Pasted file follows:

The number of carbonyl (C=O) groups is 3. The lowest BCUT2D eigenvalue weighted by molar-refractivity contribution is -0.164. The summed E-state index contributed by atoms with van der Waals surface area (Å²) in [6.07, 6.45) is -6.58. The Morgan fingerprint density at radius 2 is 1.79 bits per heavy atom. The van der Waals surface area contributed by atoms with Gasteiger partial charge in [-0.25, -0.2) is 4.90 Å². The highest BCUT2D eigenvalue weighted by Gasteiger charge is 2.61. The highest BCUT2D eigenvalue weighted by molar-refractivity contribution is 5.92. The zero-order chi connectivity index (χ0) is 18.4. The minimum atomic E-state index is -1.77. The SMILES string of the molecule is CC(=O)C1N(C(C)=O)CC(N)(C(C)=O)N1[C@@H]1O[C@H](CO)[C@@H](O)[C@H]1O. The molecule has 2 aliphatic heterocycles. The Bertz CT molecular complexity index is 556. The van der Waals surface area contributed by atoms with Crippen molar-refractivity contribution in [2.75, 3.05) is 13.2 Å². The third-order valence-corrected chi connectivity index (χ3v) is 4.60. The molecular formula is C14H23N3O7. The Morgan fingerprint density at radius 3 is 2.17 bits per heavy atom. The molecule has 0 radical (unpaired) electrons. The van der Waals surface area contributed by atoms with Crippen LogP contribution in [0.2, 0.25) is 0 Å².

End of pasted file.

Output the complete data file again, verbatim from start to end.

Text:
The number of carbonyl (C=O) groups is 3. The lowest BCUT2D eigenvalue weighted by molar-refractivity contribution is -0.164. The summed E-state index contributed by atoms with van der Waals surface area (Å²) in [6.07, 6.45) is -6.58. The Morgan fingerprint density at radius 2 is 1.79 bits per heavy atom. The van der Waals surface area contributed by atoms with Gasteiger partial charge in [-0.25, -0.2) is 4.90 Å². The highest BCUT2D eigenvalue weighted by Gasteiger charge is 2.61. The highest BCUT2D eigenvalue weighted by molar-refractivity contribution is 5.92. The zero-order chi connectivity index (χ0) is 18.4. The minimum atomic E-state index is -1.77. The SMILES string of the molecule is CC(=O)C1N(C(C)=O)CC(N)(C(C)=O)N1[C@@H]1O[C@H](CO)[C@@H](O)[C@H]1O. The molecule has 2 aliphatic heterocycles. The Bertz CT molecular complexity index is 556. The van der Waals surface area contributed by atoms with Crippen molar-refractivity contribution in [2.75, 3.05) is 13.2 Å². The third-order valence-corrected chi connectivity index (χ3v) is 4.60. The molecular formula is C14H23N3O7. The Morgan fingerprint density at radius 3 is 2.17 bits per heavy atom. The molecule has 0 radical (unpaired) electrons. The van der Waals surface area contributed by atoms with Crippen LogP contribution in [0.2, 0.25) is 0 Å².